Moving a bee swarm
Yesterday there was a lot of excitement on our street. Our neighbor across the street noticed in the morning that quite a few bees were buzzing around the butterfly bush (buddleia) in their front yard. In the next few hours, it became clear that this was a swarm in the midst of moving to a new place to live.
While beekeeping in suburban backyards is gaining in popularity, our neighbors weren’t ready for a bee colony so they contacted the Sacramento Area Beekeeper Association and were referred to a local beekeeper who lives just a few streets away.
I was there with my camera when the beekeeper came. The entire process you see in the series of photos below took no more than 15 minutes.
Most of the swarm fell into the crate as the beekeeper cut off the branches, and the remaining bees quickly made a beeline (sorry for the pun, I couldn’t help myself) for the opening in the bottom of the box.
The beekeeper took the box to his own backyard where the swarm will hopefully establish a new hive. He promised to bring some honey to our neighbors.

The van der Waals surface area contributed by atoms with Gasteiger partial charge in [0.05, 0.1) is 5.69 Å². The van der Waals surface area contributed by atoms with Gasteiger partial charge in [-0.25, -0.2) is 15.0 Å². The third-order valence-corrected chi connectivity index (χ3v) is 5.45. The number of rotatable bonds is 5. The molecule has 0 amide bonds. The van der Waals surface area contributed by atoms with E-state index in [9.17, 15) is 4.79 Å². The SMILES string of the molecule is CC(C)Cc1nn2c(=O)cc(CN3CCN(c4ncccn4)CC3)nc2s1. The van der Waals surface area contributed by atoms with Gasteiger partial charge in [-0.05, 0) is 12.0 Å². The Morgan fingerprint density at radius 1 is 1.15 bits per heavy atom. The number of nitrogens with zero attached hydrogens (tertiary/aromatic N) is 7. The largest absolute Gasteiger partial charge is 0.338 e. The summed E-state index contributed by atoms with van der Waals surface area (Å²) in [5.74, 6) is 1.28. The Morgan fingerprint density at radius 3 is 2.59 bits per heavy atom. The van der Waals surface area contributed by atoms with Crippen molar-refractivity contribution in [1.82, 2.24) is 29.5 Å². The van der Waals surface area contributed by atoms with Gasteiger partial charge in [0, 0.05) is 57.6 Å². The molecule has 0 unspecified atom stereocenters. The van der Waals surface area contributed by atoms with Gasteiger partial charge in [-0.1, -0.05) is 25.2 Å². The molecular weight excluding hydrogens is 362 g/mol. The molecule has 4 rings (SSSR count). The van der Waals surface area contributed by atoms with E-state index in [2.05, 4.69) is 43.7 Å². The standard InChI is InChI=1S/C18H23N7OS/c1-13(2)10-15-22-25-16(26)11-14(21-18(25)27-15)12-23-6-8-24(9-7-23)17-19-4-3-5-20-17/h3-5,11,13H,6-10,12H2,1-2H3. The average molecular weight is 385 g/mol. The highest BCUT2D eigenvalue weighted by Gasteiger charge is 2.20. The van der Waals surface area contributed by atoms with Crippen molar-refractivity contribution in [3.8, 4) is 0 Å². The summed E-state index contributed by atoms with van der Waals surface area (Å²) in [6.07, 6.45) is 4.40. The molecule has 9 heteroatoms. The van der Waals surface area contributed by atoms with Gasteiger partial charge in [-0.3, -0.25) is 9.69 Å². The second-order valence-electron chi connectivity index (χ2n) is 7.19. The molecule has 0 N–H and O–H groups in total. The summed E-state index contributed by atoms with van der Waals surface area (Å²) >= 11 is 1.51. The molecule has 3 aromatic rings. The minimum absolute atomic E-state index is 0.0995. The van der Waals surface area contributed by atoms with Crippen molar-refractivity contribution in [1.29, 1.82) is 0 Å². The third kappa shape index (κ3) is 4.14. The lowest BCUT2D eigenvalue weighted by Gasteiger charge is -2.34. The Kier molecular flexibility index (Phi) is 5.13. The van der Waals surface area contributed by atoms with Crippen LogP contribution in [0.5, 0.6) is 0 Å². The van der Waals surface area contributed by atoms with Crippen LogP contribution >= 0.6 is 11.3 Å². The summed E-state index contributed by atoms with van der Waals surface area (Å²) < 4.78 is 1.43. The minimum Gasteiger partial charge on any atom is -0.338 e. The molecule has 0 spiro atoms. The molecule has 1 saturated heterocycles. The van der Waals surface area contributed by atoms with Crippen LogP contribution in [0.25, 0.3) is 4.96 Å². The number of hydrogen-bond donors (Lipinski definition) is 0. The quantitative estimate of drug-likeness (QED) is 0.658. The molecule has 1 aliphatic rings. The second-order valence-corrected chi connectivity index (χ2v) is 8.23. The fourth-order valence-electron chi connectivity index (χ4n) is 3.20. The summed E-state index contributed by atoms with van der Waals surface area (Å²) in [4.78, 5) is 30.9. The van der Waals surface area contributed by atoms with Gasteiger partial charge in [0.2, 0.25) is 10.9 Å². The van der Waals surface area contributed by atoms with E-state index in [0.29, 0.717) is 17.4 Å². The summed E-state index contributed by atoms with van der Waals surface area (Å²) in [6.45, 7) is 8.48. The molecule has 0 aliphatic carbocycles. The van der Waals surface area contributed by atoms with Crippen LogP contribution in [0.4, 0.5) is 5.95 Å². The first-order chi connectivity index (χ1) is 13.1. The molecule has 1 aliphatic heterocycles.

It would appear that these bees broke away from an existing hive nearby. As the size of a colony grows in the spring, the existing hive often doesn’t have enough room and the old queen (or a new one) and approximately 50-60% of the worker bees fly to a bush or tree close by where they cluster together to protect the queen. Scouts reconnoiter the area to find a protected location for a new hive. They communicate their findings the swarm, and everybody then takes off to their new home.
I don’t know if our neighbors’ butterfly bush was a temporary hangout or a new permanent location, but it doesn’t matter now that the bees are gone. It was great having a front-row seat to the goings-on. The biggest surprise for me was how focused the bees were on being with their queen. They didn’t pay much attention to the humans and I was able to get much closer than I’d thought.